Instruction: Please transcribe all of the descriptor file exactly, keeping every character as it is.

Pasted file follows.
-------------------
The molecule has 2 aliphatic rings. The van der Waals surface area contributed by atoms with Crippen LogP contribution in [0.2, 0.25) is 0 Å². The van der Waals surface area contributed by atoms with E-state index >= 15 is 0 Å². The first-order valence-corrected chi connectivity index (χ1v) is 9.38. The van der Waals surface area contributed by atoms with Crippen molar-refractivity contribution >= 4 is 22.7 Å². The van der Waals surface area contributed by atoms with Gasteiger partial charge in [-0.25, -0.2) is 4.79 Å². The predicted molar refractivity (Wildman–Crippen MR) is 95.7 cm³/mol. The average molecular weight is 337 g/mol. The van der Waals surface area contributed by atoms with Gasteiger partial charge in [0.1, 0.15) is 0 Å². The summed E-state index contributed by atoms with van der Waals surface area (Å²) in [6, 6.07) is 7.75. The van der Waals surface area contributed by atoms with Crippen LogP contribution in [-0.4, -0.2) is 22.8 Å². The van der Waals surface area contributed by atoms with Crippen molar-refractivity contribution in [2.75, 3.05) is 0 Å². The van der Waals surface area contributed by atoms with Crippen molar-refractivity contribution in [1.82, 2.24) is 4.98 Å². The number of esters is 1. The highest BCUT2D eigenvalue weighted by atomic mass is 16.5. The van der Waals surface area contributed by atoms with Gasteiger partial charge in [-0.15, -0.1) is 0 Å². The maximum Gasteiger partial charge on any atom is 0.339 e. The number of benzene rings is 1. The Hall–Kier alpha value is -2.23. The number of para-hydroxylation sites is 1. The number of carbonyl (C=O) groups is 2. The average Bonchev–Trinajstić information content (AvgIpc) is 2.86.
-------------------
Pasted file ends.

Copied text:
The molecule has 2 aliphatic rings. The van der Waals surface area contributed by atoms with Crippen LogP contribution in [0.2, 0.25) is 0 Å². The van der Waals surface area contributed by atoms with E-state index >= 15 is 0 Å². The first-order valence-corrected chi connectivity index (χ1v) is 9.38. The van der Waals surface area contributed by atoms with Crippen molar-refractivity contribution >= 4 is 22.7 Å². The van der Waals surface area contributed by atoms with Gasteiger partial charge in [-0.25, -0.2) is 4.79 Å². The predicted molar refractivity (Wildman–Crippen MR) is 95.7 cm³/mol. The average molecular weight is 337 g/mol. The van der Waals surface area contributed by atoms with Gasteiger partial charge in [0.1, 0.15) is 0 Å². The summed E-state index contributed by atoms with van der Waals surface area (Å²) in [6, 6.07) is 7.75. The van der Waals surface area contributed by atoms with Crippen LogP contribution in [-0.4, -0.2) is 22.8 Å². The van der Waals surface area contributed by atoms with Crippen molar-refractivity contribution in [2.75, 3.05) is 0 Å². The van der Waals surface area contributed by atoms with Crippen molar-refractivity contribution in [1.82, 2.24) is 4.98 Å². The number of esters is 1. The highest BCUT2D eigenvalue weighted by atomic mass is 16.5. The van der Waals surface area contributed by atoms with Gasteiger partial charge in [-0.15, -0.1) is 0 Å². The maximum Gasteiger partial charge on any atom is 0.339 e. The number of benzene rings is 1. The Hall–Kier alpha value is -2.23. The number of para-hydroxylation sites is 1. The number of carbonyl (C=O) groups is 2. The average Bonchev–Trinajstić information content (AvgIpc) is 2.86.